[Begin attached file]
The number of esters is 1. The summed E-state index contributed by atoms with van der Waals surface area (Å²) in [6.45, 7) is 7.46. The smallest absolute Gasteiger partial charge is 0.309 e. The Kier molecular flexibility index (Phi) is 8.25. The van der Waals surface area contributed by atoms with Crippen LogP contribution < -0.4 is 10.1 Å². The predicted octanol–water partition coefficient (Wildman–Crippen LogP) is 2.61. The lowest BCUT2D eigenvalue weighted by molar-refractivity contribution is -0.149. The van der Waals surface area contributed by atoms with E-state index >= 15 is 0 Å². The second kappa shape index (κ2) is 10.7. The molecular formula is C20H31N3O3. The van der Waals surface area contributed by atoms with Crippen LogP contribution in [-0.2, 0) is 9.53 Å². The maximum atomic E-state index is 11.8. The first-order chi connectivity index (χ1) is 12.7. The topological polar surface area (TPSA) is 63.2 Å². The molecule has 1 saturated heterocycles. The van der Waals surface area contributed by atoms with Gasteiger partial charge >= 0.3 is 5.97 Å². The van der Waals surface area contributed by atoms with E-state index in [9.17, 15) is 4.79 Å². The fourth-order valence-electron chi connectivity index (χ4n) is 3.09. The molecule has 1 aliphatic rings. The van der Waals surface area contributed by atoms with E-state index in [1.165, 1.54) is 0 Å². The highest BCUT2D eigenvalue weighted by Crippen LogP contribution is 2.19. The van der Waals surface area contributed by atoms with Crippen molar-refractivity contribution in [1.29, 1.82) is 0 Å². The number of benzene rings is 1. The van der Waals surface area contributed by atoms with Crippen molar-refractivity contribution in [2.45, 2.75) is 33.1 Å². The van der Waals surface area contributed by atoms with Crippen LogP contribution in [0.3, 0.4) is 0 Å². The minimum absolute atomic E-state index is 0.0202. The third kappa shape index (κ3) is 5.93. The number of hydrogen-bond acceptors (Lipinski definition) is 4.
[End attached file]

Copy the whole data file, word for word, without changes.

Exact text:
The number of esters is 1. The summed E-state index contributed by atoms with van der Waals surface area (Å²) in [6.45, 7) is 7.46. The smallest absolute Gasteiger partial charge is 0.309 e. The Kier molecular flexibility index (Phi) is 8.25. The van der Waals surface area contributed by atoms with Crippen LogP contribution < -0.4 is 10.1 Å². The predicted octanol–water partition coefficient (Wildman–Crippen LogP) is 2.61. The lowest BCUT2D eigenvalue weighted by molar-refractivity contribution is -0.149. The van der Waals surface area contributed by atoms with E-state index >= 15 is 0 Å². The second kappa shape index (κ2) is 10.7. The molecular formula is C20H31N3O3. The van der Waals surface area contributed by atoms with Crippen LogP contribution in [-0.2, 0) is 9.53 Å². The maximum atomic E-state index is 11.8. The first-order chi connectivity index (χ1) is 12.7. The topological polar surface area (TPSA) is 63.2 Å². The molecule has 1 saturated heterocycles. The van der Waals surface area contributed by atoms with Gasteiger partial charge >= 0.3 is 5.97 Å². The van der Waals surface area contributed by atoms with E-state index in [9.17, 15) is 4.79 Å². The fourth-order valence-electron chi connectivity index (χ4n) is 3.09. The molecule has 1 aliphatic rings. The van der Waals surface area contributed by atoms with E-state index in [1.165, 1.54) is 0 Å². The highest BCUT2D eigenvalue weighted by Crippen LogP contribution is 2.19. The van der Waals surface area contributed by atoms with Crippen molar-refractivity contribution in [1.29, 1.82) is 0 Å². The number of benzene rings is 1. The van der Waals surface area contributed by atoms with Crippen molar-refractivity contribution in [2.45, 2.75) is 33.1 Å². The van der Waals surface area contributed by atoms with Crippen LogP contribution in [0.3, 0.4) is 0 Å². The minimum absolute atomic E-state index is 0.0202. The third kappa shape index (κ3) is 5.93. The number of hydrogen-bond acceptors (Lipinski definition) is 4.